"I use the same approach (from class to class)," he said. "I like to use a lot of humor and innuendo. A lot of practical application. You temper it for your audience to achieve success. But for the most part, I have encountered that students are students."
Betts said he loves being a part of the learning process and providing students with the tools they need for a successful and enjoyable classroom atmosphere and experience.
"I enjoy when I hear 'wow, that was neat!' I enjoy the camaraderie that you can develop in a classroom that has good rapport," he said. "I enjoy seeing the lights go on and when students get excited about what they are doing. I don't care how old they are, because when you bring that out, you've won."
He said he also enjoys the cameraderie of his colleagues and has nothing but high praise and admiration for the tremendous educators that surround him on a daily basis.
"I teach with a lot of talented people," Betts said. "It's just amazing what you see around you sometimes that you take for granted. There are people in this building (the high school) doing remarkable things with students who need the guidance and direction, and I'm in awe of them."
Betts and his wife, Michele, have three children, all of whom have gone through the Williamsport district: Rebecca, 28; Timothy, 24; and Emily, 17; who is a senior at the high school.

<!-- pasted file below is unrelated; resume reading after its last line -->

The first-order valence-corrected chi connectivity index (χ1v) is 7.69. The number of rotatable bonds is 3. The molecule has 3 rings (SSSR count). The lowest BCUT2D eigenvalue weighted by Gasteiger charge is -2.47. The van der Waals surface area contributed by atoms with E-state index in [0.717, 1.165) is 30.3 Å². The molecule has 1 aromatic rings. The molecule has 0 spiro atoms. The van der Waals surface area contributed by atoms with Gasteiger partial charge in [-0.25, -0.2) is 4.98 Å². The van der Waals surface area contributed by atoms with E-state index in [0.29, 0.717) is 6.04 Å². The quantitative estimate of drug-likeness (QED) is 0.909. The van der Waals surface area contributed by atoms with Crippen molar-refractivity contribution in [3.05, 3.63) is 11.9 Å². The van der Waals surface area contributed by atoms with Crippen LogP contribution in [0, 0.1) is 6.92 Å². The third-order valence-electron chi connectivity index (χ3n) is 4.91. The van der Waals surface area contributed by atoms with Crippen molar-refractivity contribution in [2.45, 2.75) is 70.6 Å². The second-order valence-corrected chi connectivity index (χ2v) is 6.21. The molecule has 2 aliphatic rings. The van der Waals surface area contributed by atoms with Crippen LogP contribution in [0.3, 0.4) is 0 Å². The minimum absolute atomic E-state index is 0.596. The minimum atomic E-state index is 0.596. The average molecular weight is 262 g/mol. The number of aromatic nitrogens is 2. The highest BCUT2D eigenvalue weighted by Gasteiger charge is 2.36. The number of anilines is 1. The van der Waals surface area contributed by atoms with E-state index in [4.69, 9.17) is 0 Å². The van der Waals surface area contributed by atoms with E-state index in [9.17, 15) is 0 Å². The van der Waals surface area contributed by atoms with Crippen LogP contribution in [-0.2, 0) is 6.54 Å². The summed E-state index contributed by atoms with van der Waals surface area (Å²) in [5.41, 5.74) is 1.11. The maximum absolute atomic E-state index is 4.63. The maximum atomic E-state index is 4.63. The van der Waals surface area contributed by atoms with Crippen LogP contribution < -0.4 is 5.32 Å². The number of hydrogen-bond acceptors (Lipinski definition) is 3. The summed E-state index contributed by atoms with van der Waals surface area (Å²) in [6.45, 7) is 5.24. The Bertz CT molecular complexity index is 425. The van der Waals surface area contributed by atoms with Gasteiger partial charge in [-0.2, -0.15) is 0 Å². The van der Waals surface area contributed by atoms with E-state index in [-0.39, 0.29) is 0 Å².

"It's been a pleasure to watch them (his children) come through. It's been a pleasure to see their ups and downs, but I will miss next year, when I don't have a child of mine riding to work with me," Betts said. "It's something that many parents don't get a chance to do. School sometimes is that nebulous area that fills a void in that child's day, and I get a chance to see what they do, and that's kind of cool."
A lover of all things outdoors, Betts said he always thought he would have been a forester. He loves to fish, camp, backpack, bike ride and kayak - "just get me outside," he said.
In his younger years he was a Boy Scout and attended Scout camp every year. He remains active with the Scouts as a Boy and Girl Scout leader, and all three of his children have gone through the Scouting program.
"Over the past couple of years, I concentrated on helping with high adventure," he said. "I've taken Scouts backpacking in the Rockies twice at the Philmont Scout Ranch (in New Mexico)."
Last year, Betts took a Scout troop to the Florida Sea Base on a fishing excursion. He also has taught several of his Scouts in his classroom as well.
He has been involved with the WAHS Band Association for eight years and runs the Organ Donation and Transplantation Awareness Club (ODTA) along side Kathy Temple at the high school. The club was formed to raise awareness among the students about organ donation, which is a topic very dear to his heart.
"We (the club) took a field trip to Jessup to watch how they take human body parts and turn them into surgical advancements," Betts said. "Anything from correcting flat feet to inserts into the spine. The students got a chance to see the actual process from beginning to end ... And that's what I mean about being given the ability to broaden students' horizons."